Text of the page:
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Study: Oldest civilization in Americas used astronomy to orient buildings

By Fernando Gimeno

Lima, Nov 18 (EFE).- Caral, a civilization that flourished around 5,000 years ago in what is today north-central Peru and is regarded as the oldest known pre-Columbian society, has now been shown to have partly used astronomical observations to determine the location and orientation of its most important built structures.

Contemporaneous to the great civilizations of the ancient world such as Egypt, Mesopotamia and China, Caral developed in the Supe River valley, about 130 kilometers (80 miles) north of where Lima is now located.

According to an article that appeared in Latin American Antiquity, a journal published by the Cambridge University Press, astronomical awareness played a role in the positioning of the Caral society’s buildings, including large pyramidal structures that were often associated with sunken circular plazas.

Based on measurements taken of 55 structures at 10 sites – eight directly related to the Supe River, including the civilization’s main city, known as Caral, and two nearer to the seashore – the researchers discovered two main orientations: one toward the so-called major lunar standstill (when the moon’s range of declination reaches a maximum) and another toward sunrise in the summer solstice, which in the Southern Hemisphere occurs in December.

A third, weaker orientation was toward the rising of Sirius, the brightest star at night in the Southern Hemisphere.

“The probability tests show that the orientation patterns were intentional. In no way was it something random or haphazard,” archaeologist Jose Ricra, the main author of the study along with Aldemar Crispin, told Efe.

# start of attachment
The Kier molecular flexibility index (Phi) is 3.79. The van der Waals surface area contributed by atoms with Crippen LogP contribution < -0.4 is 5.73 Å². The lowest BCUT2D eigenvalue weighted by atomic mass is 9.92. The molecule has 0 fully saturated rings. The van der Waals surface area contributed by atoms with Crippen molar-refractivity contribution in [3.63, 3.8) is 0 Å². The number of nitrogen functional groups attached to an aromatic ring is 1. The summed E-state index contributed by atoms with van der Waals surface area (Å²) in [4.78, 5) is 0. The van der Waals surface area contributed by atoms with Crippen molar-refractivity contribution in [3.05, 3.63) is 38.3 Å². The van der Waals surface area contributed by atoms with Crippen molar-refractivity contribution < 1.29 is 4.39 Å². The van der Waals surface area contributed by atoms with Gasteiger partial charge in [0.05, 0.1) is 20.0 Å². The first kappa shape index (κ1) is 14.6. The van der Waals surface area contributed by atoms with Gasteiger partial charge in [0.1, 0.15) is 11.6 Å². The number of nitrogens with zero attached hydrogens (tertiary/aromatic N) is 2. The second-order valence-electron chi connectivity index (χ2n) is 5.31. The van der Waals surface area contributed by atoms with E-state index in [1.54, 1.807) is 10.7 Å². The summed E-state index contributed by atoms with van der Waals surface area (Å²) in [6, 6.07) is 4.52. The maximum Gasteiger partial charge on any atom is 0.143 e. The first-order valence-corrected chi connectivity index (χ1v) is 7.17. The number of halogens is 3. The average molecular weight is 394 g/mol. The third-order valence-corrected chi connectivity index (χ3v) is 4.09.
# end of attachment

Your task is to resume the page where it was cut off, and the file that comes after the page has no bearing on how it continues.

Two Spanish experts took part in the gathering and processing of the data: archaeoastronomer Cesar Gonzalez-Garcia of the Institute of Heritage Sciences (Incipit) and astrophysicist Juan Antonio Belmonte of the Canary Islands Institute of Astrophysics.

Because of that civilization’s astronomical observations, it is not by chance that during every summer solstice the first rays of the sun enter through the stairs of the Caral Archaeological Site’s central pyramid and traverse its main hall through its niches.

“It’s very likely that a person had been on top of the buildings as the main point of observation to monitor both sunrises and sunsets, in the case of the solstices,” Crispin told Efe.

But the best observation point for this phenomenon, according to Ricra, was in one of the circular sunken plazas, a position from which the person could be admired by the rest of the population “with perhaps a religious or magical purpose” that affirmed the power of Caral’s elite.

The summer solstice probably marked the start of the harvest period, since that time of year coincides with the only moment when rains in the Andes mountains cause the normally almost bone-dry Supe River to fill with water.

More difficult to decipher are the buildings oriented toward the major lunar standstill, since although the moon is closely linked to fishing, that position only occurs once every 18.6 years.

Ricra said one explanation is that these people’s systematic observation of the moon led them to determine its southernmost point.

That knowledge came from the astronomical observatory located near Caral city, a find that led the director of that archaeological site, Ruth Shady, to make a case in a 1997 publication for the celestial orientation of the buildings, an assessment uncorroborated by data until now.

“It was an underground observatory, with a covered area for the person who did this work at night,” Shady, who has headed up the research work since 1994 but has not set foot in Caral for two years due to death threats from land traffickers, recalled in remarks to Efe. EFE


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